Western media too easily assume the protests in Hong Kong are supported by many mainland Chinese. Wrong, says author Zhang Lijia. There is a wide dived between mainland Chinese and Hongkongnese, and that is not only because of the media censorship in the mainland, she adds at the South China Morning Post.
When I travel around the world, people like to guess when I am from. “Hong Kong?” “The mainland,” I like to correct them, and add: “We are all Chinese.”
Ethnically, we are all Chinese. But mainlanders’ reaction to the Hong Kong protests tells me that there’s a deep divide between the two – a geopolitical one.
There’s no poll on the carefully censored topic on the mainland. From measuring the pulse on the internet and talking to friends, I sense that there’s indifference, confusion, anger, fascination, and even admiration. Overall, I would say that most are not sympathetic to the protests.
The propaganda has certainly played a role. Some have readily bought the government line that the protests are being fuelled by foreign influence – the black hands.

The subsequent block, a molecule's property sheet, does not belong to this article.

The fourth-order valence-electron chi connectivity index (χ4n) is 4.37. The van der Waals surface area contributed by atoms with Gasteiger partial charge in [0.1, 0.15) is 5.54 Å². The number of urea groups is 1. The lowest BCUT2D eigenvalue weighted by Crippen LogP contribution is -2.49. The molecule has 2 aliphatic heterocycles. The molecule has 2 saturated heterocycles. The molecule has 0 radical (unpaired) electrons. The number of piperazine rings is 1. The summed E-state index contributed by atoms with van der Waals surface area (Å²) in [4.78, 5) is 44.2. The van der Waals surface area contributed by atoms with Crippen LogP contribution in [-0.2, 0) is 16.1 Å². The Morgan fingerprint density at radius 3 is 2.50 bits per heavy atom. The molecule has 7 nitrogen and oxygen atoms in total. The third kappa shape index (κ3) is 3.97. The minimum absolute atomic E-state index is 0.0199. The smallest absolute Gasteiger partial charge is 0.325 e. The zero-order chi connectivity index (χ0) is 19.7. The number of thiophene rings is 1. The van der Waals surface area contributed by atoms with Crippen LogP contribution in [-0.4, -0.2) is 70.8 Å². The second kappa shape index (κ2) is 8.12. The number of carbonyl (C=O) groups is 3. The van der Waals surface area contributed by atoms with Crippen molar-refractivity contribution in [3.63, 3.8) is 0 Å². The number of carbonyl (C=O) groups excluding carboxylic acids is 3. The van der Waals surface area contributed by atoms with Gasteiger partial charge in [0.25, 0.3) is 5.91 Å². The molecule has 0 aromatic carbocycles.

A lot of ordinary Chinese simply don’t understand why millions of Hongkongers would take to the street over the extradition law. “They already enjoy a lot more freedom and rights than us. What’s the fuss?” asked my brother-in-law, a small-business owner from Nanjing.
Interestingly, even some well-educated Chinese who have access to international reports don’t necessarily support the ongoing protests in Hong Kong.
Nick Shen, an English tutor based in the southern city of Zhuhai, has been following the developments from the very beginning, reading reports from both domestic and international media, partly because he can see Hong Kong from the sea front, a sling shot away from his apartment.
“These silly young people,” he said in a phone interview. “They are wasting their time. They are going to achieve nothing, but to destroy Hong Kong’s economy and ultimately hurt the mainland itself.”
The problem is that mainlanders and Hongkongers have little understanding of each other since they come from drastically different places.
More at the South China Morning Post.
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